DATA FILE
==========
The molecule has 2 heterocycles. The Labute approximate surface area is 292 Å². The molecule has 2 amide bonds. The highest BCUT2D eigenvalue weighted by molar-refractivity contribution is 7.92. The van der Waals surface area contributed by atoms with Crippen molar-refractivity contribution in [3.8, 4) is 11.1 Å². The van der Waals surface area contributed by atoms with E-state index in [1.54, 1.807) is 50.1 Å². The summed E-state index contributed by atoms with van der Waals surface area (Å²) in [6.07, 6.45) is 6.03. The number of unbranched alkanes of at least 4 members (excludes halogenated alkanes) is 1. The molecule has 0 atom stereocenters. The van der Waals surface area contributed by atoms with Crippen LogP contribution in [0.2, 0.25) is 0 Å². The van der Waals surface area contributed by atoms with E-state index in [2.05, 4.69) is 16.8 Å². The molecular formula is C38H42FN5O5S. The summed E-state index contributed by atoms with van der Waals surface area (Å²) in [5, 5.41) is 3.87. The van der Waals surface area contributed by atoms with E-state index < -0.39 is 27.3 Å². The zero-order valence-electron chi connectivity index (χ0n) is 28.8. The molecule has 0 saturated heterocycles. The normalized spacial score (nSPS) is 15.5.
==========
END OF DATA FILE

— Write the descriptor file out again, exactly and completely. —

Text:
The molecule has 2 heterocycles. The Labute approximate surface area is 292 Å². The molecule has 2 amide bonds. The highest BCUT2D eigenvalue weighted by molar-refractivity contribution is 7.92. The van der Waals surface area contributed by atoms with Crippen molar-refractivity contribution in [3.8, 4) is 11.1 Å². The van der Waals surface area contributed by atoms with E-state index in [1.54, 1.807) is 50.1 Å². The summed E-state index contributed by atoms with van der Waals surface area (Å²) in [6.07, 6.45) is 6.03. The number of unbranched alkanes of at least 4 members (excludes halogenated alkanes) is 1. The molecule has 0 atom stereocenters. The van der Waals surface area contributed by atoms with Crippen LogP contribution in [0.2, 0.25) is 0 Å². The van der Waals surface area contributed by atoms with E-state index in [2.05, 4.69) is 16.8 Å². The molecular formula is C38H42FN5O5S. The summed E-state index contributed by atoms with van der Waals surface area (Å²) in [5, 5.41) is 3.87. The van der Waals surface area contributed by atoms with E-state index < -0.39 is 27.3 Å². The zero-order valence-electron chi connectivity index (χ0n) is 28.8. The molecule has 0 saturated heterocycles. The normalized spacial score (nSPS) is 15.5.